If you’re having surgery or a medical procedure, your doctors will ask you for a list of the medications you are taking, such as those that lower your cholesterol, relieve your headache or ease your upset stomach. But don’t stop there. Be sure to mention the ginkgo you’re taking to improve your memory, the echinacea to boost your immune system, the multivitamin for your general health or any other herbal or dietary supplements you are taking.
If you take herbal or dietary supplements, you’re not alone. It’s a $27-billion-a-year business, with half of all Americans taking them.
But just like some prescription and over-the-counter medications, herbal supplements can cause problems during surgery, such as reacting with the anesthesia used to control your pain.
What is the Concern about Herbal and Dietary Supplements?
Unlike prescription and over-the-counter medications, supplements aren’t closely inspected by the U.S. Food and Drug Administration (FDA). This means the companies that make them don’t have to prove they’re safe or even that they work. It also means the ingredient levels in each product can vary, and some levels might not be safe.
Even if you’ve been taking them without problems, some supplements can increase the risk of surgery or procedure because they:
• Prolong the effects of anesthesia
• Increase the risks of bleeding
• Raise blood pressure
• Interfere with other medications
• Cause heart problems
Before you have surgery, you will meet with your physician anesthesiologist, a medical doctor who specializes in anesthesia, pain and critical care medicine and works with your other physicians to develop and administer your anesthesia care plan. With 12 to 14 years of education and 12,000 to 16,000 hours of clinical training, these highly trained medical specialists help ensure safe, high-quality care before, during and after surgery.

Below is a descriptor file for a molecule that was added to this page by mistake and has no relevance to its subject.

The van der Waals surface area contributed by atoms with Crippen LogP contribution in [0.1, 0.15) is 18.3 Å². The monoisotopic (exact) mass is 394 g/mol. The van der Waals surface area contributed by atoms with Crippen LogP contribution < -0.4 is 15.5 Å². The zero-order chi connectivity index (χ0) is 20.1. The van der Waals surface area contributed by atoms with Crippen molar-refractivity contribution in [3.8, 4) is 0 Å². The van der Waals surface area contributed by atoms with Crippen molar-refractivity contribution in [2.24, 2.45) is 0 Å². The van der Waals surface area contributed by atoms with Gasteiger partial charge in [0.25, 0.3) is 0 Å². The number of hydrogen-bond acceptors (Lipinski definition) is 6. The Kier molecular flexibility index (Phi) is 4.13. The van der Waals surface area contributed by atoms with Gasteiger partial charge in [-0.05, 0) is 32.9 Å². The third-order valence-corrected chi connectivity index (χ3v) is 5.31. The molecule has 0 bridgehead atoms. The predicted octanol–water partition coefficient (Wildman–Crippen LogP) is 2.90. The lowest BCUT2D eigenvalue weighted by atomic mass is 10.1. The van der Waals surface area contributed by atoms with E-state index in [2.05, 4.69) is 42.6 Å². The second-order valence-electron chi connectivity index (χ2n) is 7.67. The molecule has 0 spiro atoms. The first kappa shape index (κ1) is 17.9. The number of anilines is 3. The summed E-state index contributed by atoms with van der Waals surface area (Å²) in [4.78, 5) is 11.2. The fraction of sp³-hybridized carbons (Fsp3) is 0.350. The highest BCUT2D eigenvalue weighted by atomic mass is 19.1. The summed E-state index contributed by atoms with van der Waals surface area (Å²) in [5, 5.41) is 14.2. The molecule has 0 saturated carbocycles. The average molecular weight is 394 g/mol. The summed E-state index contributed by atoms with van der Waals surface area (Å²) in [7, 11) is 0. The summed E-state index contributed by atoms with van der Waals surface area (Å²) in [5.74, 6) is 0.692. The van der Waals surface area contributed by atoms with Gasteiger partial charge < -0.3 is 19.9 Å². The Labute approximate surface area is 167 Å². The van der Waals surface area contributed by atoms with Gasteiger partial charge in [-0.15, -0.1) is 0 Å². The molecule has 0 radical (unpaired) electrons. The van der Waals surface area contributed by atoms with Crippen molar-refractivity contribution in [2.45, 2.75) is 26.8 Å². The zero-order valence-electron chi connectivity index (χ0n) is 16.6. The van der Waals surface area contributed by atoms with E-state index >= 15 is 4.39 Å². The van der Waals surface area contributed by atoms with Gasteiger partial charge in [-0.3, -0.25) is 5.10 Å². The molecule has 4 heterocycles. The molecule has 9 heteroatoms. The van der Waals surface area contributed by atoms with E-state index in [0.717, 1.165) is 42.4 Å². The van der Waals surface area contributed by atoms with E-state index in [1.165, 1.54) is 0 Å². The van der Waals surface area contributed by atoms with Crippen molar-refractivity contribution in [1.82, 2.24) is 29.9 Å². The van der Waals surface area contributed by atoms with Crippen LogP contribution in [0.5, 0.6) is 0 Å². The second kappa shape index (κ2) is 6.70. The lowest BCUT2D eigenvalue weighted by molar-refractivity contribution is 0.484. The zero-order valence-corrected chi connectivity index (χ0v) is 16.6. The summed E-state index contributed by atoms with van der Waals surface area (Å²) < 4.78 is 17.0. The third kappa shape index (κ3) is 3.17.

In your pre-surgery visit, your physician anesthesiologist will answer your questions about the surgery and anesthesia and ask you detailed questions about your health and the medications you take. Be sure to include all of your medications, herbs and dietary supplements, including vitamins. Many people don’t think of this — in fact, studies show half of people who use herbal supplements do not tell their doctors before surgery.
t’s a good idea to bring all of your medication and supplement bottles with you to your appointment. This will help your physician anesthesiologist know what and how much of the various medications you are taking. In some cases, your physician anesthesiologist may recommend you stop taking supplements at least two weeks before your procedure.
|Potential risks of common herbs and supplements|
|Ephedra (Ma-Huang) — An appetite suppressor, it can interact with some blood pressure medication to cause dangerous increases in blood pressure or heart rate.|
|Garlic — Some people take it to lower their cholesterol and blood pressure, but it can increase bleeding.|
|Ginkgo — Used to improve memory, it can increase the risk of bleeding.|
|Ginseng — Taken to improve concentration, ginseng can increase your heart rate and the risk of bleeding.|
|Kava — Used to ease anxiety, Kava can increase the effect of anesthesia.|
|St. John’s Wort — Used to ease anxiety and help with sleep problems, but it may prolong the effects of anesthesia.|
|Valerian — A sleep aid, it can prolong the effects of some types of anesthesia.|
|Vitamin E — Some people take it to slow the aging process but it can increase bleeding and cause blood pressure problems.|